Why I love it...
My little one loves to cook — this book allows him to make one of his favorite foods by engaging a series of ingenious (and super-fun) wheels, flaps, and levers!

Sample illustrations...

What's the kid-appeal?
All of the fun of cooking without needing any parental supervision!

What's the grownup appeal?
All of the fun of cooking without needing any parental supervision!

Where to find/buy Cook in a Book: PIZZA!
Indie Booksellers
Barnes & Noble

Or at a school or library near you!

Lotta Nieminen is an illustrator, graphic designer, and art director from Helsinki, Finland, now running her own New York-based studio. In 2014, she was nominated for Forbes magazine's annual 30 Under 30 list. In 2010, she received the Art Directors Club Young Guns award. Her client list includes Google, New York Times, and Vanity Fair, among many others.

Tuesday, October 3, 2017

The Little Crooked Bookshelf on ReviewsDay!

Dear oh-so-patient readers,

We apologize for our absence this September. We cottagers (Anika Denise, Kara LaReau, Jamie Michalak and Mr. Pig) have been up to our ears in bookish things, and haven't been able to visit as much as we'd like.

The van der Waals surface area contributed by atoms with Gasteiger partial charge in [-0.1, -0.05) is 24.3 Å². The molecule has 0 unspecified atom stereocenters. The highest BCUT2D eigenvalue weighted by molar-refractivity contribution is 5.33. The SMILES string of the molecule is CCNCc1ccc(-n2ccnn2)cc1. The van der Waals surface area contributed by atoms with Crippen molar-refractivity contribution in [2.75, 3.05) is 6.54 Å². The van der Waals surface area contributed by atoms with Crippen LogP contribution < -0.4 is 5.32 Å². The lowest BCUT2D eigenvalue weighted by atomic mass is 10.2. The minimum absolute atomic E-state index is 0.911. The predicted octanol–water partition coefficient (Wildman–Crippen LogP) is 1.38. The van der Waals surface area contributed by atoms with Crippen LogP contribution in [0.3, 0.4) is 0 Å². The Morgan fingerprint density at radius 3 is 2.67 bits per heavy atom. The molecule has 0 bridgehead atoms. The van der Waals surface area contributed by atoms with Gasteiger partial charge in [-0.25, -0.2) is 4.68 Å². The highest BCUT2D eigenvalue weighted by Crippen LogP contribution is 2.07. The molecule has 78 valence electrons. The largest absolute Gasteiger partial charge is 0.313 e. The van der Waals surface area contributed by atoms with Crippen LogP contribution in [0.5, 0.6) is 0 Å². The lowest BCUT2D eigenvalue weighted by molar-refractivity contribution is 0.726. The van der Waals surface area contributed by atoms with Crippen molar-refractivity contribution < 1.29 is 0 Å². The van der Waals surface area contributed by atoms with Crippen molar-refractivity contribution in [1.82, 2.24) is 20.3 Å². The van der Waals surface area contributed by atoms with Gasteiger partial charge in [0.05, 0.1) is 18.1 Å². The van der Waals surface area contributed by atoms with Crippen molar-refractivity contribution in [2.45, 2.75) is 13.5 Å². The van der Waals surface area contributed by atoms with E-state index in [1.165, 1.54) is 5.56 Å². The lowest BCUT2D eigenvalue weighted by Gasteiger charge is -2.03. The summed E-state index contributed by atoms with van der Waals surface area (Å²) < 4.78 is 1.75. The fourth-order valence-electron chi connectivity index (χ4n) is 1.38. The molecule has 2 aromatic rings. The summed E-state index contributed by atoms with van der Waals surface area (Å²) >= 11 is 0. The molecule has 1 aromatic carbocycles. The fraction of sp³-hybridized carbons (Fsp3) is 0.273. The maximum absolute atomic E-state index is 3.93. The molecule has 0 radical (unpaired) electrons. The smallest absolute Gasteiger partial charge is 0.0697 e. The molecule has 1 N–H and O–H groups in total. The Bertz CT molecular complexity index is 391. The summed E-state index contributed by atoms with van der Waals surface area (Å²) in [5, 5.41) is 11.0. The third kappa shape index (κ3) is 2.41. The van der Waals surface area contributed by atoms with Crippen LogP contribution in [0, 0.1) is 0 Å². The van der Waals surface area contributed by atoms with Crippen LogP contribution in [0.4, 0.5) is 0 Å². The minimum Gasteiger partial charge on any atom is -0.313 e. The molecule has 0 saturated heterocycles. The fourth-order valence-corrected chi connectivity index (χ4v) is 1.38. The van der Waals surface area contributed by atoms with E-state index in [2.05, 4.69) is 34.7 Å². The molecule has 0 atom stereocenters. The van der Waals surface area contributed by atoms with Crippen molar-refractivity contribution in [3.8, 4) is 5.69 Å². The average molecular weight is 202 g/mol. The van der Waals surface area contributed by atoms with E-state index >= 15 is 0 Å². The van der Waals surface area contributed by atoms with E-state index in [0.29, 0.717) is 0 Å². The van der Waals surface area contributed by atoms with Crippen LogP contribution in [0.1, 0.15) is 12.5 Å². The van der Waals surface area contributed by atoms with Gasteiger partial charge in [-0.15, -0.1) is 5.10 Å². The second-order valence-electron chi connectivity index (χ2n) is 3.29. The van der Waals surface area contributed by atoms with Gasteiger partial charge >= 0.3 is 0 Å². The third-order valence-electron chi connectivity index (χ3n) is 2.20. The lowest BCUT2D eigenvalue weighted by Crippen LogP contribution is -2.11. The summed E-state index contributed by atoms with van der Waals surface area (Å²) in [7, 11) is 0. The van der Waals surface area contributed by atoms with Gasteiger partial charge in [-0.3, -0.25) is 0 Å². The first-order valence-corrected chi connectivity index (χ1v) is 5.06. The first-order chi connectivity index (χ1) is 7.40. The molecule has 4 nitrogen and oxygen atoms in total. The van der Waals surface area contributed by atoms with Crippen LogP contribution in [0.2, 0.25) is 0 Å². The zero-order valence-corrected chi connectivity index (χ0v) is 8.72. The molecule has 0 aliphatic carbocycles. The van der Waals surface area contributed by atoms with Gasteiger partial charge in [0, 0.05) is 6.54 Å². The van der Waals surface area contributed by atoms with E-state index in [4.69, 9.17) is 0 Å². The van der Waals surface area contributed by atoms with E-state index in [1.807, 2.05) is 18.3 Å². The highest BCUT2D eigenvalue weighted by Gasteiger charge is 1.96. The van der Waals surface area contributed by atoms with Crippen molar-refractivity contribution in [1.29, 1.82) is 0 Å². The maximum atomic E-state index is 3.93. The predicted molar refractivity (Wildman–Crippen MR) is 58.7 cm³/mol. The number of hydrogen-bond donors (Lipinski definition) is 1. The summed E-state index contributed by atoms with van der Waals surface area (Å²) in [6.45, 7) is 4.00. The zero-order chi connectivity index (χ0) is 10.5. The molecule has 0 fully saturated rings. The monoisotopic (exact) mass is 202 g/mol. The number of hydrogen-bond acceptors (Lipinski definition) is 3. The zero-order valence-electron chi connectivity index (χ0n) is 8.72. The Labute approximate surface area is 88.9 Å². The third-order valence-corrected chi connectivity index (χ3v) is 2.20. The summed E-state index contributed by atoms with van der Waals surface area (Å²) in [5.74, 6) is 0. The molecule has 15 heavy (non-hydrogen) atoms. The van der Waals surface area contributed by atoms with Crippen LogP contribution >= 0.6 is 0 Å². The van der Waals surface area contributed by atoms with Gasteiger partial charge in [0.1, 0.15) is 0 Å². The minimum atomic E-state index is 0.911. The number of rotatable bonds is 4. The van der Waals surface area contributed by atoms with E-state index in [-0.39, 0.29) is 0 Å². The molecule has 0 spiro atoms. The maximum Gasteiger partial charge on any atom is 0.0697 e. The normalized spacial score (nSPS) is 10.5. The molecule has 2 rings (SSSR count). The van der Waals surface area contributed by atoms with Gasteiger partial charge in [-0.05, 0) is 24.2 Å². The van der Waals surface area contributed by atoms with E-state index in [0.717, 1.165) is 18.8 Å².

The good news? WE'RE BACK! And we've been doing some redecorating.

In order to accommodate our writing deadlines, appearances, school visits, etc., AND keep hosting kidlit faves in the Cottage—we're changing things up a bit.

With a big nod of thanks to author Jess Keating, we're pleased to join the #ReviewsDay movement, by posting reviews of our favorite picture books, early chapter books, and middle grade novels, every Tuesday. We'll simultaneously post to the Cottage's GOODREADS account, and on AMAZON. This helps readers, by spreading the word about books we think are truly FANTÁSTICO! And helps authors, who rely on reviews to help boost sales and visibility of their titles.

Voila! A win-win.

And guess what? YOU can help, too—by commenting, sharing our reviews on social media, and by  posting Tuesday #ReviewsDay of your own, for books you love.

So... without further ado, our first #ReviewsDay selection is...

by Maria Gianferrari
pictures by Patrice Barton

(This week's #ReviewsDay pick is from cottager Anika Denise.)

What it's all about...
Zara, a little girl in a wheelchair, has a special bond with her lovable dog Moose. Moose loves saying hello to Zara, but isn't so fond of goodbye. So when it's time for Zara to go off to school, Moose figures out a way to pay her a visit.

Why I love it...
Even if I didn't know Maria Gianferrari is a passionate dog-lover (I do), it's abundantly clear from the warmth and humor of her story. As I was reading, I found myself thinking: Yup, that's exactly what a dog would say if he could talk. Patrice Barton's equally expressive illustrations provide a perfect complement to the charming text.

My favorite line(s)...
"Goodbye was a tag without an 'It.'
Goodbye was a tug and no war.
Goodbye was a hide without seek.
Goodbye was being alone.
AAAA-WOOO, yowled Moose."

What's the kid-appeal?
Kids with dogs (or those who desperately want one, like mine) are sure to love this story of a devoted furry friend.